From this weekend, two bodies of work by New Zealand artist Joyce Campbell will be on display in the Gallery.
LA Botanical and Last Light contain over fifty works produced by Campbell using two antiquated photographic technologies - the ambrotype and the daguerreotype.
Director Jenny Harper says the exhibition depicts the natural environment using photographic techniques that are now very unusual.
‘The ambrotype and the daguerreotype were among the first viable commercial photographic processes, dating back to the 1800s. Through her work, Campbell invites us to consider the evidentiary role of photography and the relationship between modernity and obsolescence.'
LA Botanical features thirty-nine ambrotypes – negative images on glass plates which, when shown against a black backdrop, appear to be positive. Each picture represents a plant species that grows in Los Angeles, where the artist lived until recently.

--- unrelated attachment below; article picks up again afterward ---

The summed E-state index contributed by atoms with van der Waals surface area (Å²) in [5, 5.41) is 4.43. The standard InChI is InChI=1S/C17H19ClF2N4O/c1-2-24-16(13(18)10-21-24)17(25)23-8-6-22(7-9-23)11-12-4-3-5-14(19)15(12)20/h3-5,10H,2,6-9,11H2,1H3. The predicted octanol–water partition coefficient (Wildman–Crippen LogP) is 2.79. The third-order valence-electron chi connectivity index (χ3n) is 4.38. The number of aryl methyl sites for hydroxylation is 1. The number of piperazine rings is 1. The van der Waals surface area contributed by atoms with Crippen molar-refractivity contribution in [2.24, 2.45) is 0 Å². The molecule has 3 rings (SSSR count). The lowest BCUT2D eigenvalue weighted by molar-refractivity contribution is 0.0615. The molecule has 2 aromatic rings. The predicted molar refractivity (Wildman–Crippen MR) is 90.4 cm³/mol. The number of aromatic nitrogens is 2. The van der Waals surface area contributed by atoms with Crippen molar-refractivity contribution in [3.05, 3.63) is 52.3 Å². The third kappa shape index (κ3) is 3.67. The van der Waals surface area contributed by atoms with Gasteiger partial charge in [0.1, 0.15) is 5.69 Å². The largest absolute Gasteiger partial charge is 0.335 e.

Ms Harper says, ‘The plants Campbell photographs are both indigenous and introduced to Los Angeles by people from across the world. Her work therefore reflects multicultural diversity as much as it does the development of a metropolis during the nineteenth century.'
Each species represented has a use, from foodstuffs to poisons; medicines to cosmetics.Campbell's ambrotypes present the ghostly silver foliage of each medicinal plant in a dark, eerie atmosphere.
In contrast, Last Light uses the daguerreotype technique – thin images captured on a mirrored silver surface – to record Campbell's visit to the Ross Sea in Antarctica in 2006.
Moved by the effects of climate change on the earth's polar icecaps, Campbell documents features in the ice such as fissures, flaws and pressure ridges.
Through a selection of vertical photographic scrolls, panoramic photographic murals, 5x7 inch daguerreotypes and digital video loops, she depicts the Antarctic as an alien icescape completely devoid of humanity.
Joyce Campbell is an interdisciplinary artist, specialising in photography, sculpture, film and video installation. She recently returned from living and working in Los Angeles, California and is currently a lecturer at the University of Auckland, Elam School of Fine Arts.